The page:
Harry Potter is it fantasy? Mystery? To me it’s a human drama (and even still, there are comedic elements. There is magic and all, sure; but it’s still, ultimately, a story of the human struggle against adversity – addressing racism, identity and more. The Stars My Destination, my favourite “sci-fi” novel, and based on The Count of Monte Cristo, for sure has space travel, and teleportation, but it’s a story of revenge and corruption of the “soul”. No less a drama for it’s setting, no less human.

    Of course, I’m not suggesting that if you looked at my bookshelf, you wouldn’t find a trend towards certain genres more than others – merely that I cannot tell you, myself, what that trend is. I look at all my books and see a collection of drama and comedy, a collection of reflections on the human condition. That is all.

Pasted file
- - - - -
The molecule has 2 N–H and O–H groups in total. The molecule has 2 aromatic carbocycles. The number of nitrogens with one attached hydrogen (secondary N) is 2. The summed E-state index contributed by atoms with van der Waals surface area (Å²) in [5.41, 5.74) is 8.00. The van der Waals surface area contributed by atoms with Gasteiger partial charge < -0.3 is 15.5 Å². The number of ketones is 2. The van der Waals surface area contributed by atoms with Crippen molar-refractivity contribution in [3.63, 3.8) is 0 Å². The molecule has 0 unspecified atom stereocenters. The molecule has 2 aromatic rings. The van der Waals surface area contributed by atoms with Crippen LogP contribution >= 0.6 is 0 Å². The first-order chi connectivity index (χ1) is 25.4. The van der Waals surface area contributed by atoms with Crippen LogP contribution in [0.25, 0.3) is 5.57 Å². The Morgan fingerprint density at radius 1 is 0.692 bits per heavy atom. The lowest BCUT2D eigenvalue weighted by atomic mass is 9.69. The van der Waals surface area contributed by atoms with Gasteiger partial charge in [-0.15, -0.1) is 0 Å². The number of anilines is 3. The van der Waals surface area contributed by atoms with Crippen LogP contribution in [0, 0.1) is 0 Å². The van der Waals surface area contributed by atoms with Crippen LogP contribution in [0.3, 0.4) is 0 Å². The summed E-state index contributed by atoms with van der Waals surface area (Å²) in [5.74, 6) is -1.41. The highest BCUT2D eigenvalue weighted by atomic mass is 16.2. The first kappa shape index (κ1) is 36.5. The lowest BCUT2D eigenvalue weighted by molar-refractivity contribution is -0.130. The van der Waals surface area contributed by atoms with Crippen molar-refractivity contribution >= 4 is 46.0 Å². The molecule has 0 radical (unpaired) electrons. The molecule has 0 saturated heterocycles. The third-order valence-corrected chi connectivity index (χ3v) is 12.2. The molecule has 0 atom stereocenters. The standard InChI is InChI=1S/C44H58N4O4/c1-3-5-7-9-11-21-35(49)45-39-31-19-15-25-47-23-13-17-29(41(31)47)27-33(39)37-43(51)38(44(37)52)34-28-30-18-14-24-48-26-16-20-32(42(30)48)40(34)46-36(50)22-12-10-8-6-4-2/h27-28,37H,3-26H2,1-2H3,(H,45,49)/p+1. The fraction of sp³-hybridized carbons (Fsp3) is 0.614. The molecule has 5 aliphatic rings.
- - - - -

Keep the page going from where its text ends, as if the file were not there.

Like

    • Krysta says:

      I think you’ve hit on a great point! We like to try to label things and put them in little boxes, but not everything fits in a box! In fact, a lot of books I call “fantasy” because they have unicorns and dragons or whatever actually often tend to contain a mystery, romance, and drama/action, as well! This is partly the reason I’m skeptical of the new trend for libraries (school libraries in particular, I believe) to sort by genre. I think it would be overwhelming and perhaps impossible to try to categorize every book in the building into a neat little box.

      Liked by 1 person